Editing 573: Parental Trolling

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Set in the future, a daughter approaches her father playing a music video of {{w|Rick Astley's}} "{{w|Never Gonna Give You Up}}". The daughter insults her father's generation's versions of playing pranks, specifically {{w|Rickrolling}}. The daughter refers to this as "{{w|trolling}}" (part of the comics title), which is popular jargon for trying to disrupt a person or community via an action to elicit an emotional response. She then comments that Cueball's generation's trolling efforts suck.
 
Set in the future, a daughter approaches her father playing a music video of {{w|Rick Astley's}} "{{w|Never Gonna Give You Up}}". The daughter insults her father's generation's versions of playing pranks, specifically {{w|Rickrolling}}. The daughter refers to this as "{{w|trolling}}" (part of the comics title), which is popular jargon for trying to disrupt a person or community via an action to elicit an emotional response. She then comments that Cueball's generation's trolling efforts suck.
  
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The humour is in that the dad reveals he has 'trolled' his daughter by creating a reaction in which her speech centers would shut down when she gets upset, thus eliciting an emotional response which perfectly displays his prank. This would not be possible in real life unless he messed with her brain, which would be dangerous and illegal.{{Citation needed}} This could also be refering to how most people tend to get confused in their speech patterns when upset, meaning that the dad '''could''' in fact be trolling his daughter through her misunderstanding.
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The humour is in that the dad reveals he has 'trolled' his daughter by creating a reaction in which her speech centres would shut down when she gets upset, thus eliciting an emotional response which perfectly displays his prank. This would not be possible in real life unless he messed with her brain which would be dangerous and illegal.{{Citation needed}} This could also be refering to how most people tend to get confused in their speech patterns when upset, meaning that the dad '''could''' in fact be trolling his daughter through her misunderstanding.
  
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In this comic, the girl holds an ultra-thin tablet, a futuristic technology when this comic was released, a year before the release of the iPad. It also shows a curved computer monitor and keyboard, which seem to float above the desk.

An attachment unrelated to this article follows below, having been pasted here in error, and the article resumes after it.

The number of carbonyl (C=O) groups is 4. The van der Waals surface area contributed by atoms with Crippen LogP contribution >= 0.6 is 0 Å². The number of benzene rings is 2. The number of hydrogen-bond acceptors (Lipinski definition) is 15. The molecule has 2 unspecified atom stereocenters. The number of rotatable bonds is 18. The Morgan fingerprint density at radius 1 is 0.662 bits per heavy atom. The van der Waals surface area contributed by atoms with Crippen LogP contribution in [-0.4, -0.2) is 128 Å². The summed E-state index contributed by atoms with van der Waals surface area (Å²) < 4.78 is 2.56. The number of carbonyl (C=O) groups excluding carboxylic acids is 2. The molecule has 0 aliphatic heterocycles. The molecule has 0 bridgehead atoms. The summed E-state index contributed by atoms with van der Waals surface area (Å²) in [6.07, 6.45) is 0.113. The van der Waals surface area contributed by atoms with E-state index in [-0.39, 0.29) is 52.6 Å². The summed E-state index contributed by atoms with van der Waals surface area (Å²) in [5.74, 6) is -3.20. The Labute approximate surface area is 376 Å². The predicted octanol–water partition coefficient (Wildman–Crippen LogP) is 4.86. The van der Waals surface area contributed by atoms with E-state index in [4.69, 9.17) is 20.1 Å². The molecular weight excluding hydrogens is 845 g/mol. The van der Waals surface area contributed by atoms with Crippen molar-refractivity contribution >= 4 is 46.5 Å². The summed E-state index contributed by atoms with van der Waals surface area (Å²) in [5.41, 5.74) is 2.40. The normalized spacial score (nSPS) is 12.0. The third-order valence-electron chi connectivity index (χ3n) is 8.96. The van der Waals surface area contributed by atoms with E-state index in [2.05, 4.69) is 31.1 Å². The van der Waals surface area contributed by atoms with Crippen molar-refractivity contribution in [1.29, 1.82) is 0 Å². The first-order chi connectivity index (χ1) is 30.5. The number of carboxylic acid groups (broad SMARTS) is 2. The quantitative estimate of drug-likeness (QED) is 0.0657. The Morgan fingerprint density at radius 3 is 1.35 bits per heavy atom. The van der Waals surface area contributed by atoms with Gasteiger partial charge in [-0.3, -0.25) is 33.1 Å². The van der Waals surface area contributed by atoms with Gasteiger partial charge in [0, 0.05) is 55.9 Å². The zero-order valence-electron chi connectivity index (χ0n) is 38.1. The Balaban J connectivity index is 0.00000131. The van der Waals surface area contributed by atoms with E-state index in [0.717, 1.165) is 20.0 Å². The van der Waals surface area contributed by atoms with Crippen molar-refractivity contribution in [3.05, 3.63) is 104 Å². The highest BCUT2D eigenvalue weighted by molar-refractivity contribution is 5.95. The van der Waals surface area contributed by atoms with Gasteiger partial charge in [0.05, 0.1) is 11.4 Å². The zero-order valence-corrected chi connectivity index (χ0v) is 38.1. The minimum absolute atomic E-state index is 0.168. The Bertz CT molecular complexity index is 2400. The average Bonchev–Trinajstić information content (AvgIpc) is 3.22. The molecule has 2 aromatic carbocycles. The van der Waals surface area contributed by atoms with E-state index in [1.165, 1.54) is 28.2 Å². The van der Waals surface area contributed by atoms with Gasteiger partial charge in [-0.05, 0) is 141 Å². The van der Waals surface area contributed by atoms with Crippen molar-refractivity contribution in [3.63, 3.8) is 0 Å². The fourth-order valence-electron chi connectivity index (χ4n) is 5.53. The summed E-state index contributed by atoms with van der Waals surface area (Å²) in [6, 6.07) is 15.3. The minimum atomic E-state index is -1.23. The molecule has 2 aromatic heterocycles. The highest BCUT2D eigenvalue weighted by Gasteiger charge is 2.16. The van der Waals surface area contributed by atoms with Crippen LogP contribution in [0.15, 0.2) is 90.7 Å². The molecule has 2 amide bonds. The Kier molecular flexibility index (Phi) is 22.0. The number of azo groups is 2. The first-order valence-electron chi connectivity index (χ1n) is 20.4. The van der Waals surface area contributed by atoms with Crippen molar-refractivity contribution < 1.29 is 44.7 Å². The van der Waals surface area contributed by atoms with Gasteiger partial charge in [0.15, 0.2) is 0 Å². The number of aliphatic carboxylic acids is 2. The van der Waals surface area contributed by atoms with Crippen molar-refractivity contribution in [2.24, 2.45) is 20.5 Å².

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In this comic, the girl holds an ultra-thin tablet, a futuristic technology when this comic was released, a year before the release of the iPad. It also shows a curved computer monitor and keyboard, which seem to float above the desk.
  
 
The title text refers to the conflict between teenagers and adults over music and culture, with teenagers often listening to music which annoys their parents. '{{w|Easter egg (interaction design)|Easter egg}}' is a term used to describe a hidden inside joke or feature inside software. Here, the daughter has been treated like a piece of software by her father Cueball. He states that since the kids on purpose chooses music and culture that they know annoys their parents, it is a fair retaliation to build in such Easter egg responses. Many people would probably disagree on this, but maybe not so much parents with teenagers at home...
 
The title text refers to the conflict between teenagers and adults over music and culture, with teenagers often listening to music which annoys their parents. '{{w|Easter egg (interaction design)|Easter egg}}' is a term used to describe a hidden inside joke or feature inside software. Here, the daughter has been treated like a piece of software by her father Cueball. He states that since the kids on purpose chooses music and culture that they know annoys their parents, it is a fair retaliation to build in such Easter egg responses. Many people would probably disagree on this, but maybe not so much parents with teenagers at home...

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